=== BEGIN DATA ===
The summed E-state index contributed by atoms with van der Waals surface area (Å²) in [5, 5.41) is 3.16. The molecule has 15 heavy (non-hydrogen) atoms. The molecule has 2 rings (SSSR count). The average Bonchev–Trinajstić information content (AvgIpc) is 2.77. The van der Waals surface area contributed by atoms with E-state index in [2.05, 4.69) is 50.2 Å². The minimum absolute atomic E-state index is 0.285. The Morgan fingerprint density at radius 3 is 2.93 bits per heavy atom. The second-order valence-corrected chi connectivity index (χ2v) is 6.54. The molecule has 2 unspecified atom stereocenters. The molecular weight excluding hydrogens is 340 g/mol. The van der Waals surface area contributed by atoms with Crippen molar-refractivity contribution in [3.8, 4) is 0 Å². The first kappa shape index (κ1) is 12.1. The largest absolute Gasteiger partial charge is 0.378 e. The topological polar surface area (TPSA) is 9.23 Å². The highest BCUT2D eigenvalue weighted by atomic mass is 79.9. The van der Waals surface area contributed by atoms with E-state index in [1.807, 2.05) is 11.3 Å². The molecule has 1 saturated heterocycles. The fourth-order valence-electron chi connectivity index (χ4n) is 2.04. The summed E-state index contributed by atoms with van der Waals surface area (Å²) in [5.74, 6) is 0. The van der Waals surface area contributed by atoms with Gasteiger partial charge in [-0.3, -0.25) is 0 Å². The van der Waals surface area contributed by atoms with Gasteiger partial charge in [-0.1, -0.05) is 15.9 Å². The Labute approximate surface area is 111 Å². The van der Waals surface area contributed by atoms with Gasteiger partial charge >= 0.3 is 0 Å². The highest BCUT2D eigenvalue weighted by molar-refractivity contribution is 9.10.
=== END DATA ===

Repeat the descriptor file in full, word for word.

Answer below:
The summed E-state index contributed by atoms with van der Waals surface area (Å²) in [5, 5.41) is 3.16. The molecule has 15 heavy (non-hydrogen) atoms. The molecule has 2 rings (SSSR count). The average Bonchev–Trinajstić information content (AvgIpc) is 2.77. The van der Waals surface area contributed by atoms with E-state index in [2.05, 4.69) is 50.2 Å². The minimum absolute atomic E-state index is 0.285. The Morgan fingerprint density at radius 3 is 2.93 bits per heavy atom. The second-order valence-corrected chi connectivity index (χ2v) is 6.54. The molecule has 2 unspecified atom stereocenters. The molecular weight excluding hydrogens is 340 g/mol. The van der Waals surface area contributed by atoms with Crippen molar-refractivity contribution in [3.8, 4) is 0 Å². The first kappa shape index (κ1) is 12.1. The largest absolute Gasteiger partial charge is 0.378 e. The topological polar surface area (TPSA) is 9.23 Å². The highest BCUT2D eigenvalue weighted by atomic mass is 79.9. The van der Waals surface area contributed by atoms with E-state index in [1.807, 2.05) is 11.3 Å². The molecule has 1 saturated heterocycles. The fourth-order valence-electron chi connectivity index (χ4n) is 2.04. The summed E-state index contributed by atoms with van der Waals surface area (Å²) in [5.74, 6) is 0. The van der Waals surface area contributed by atoms with Gasteiger partial charge in [-0.3, -0.25) is 0 Å². The van der Waals surface area contributed by atoms with Gasteiger partial charge in [-0.1, -0.05) is 15.9 Å². The Labute approximate surface area is 111 Å². The van der Waals surface area contributed by atoms with Gasteiger partial charge >= 0.3 is 0 Å². The highest BCUT2D eigenvalue weighted by molar-refractivity contribution is 9.10.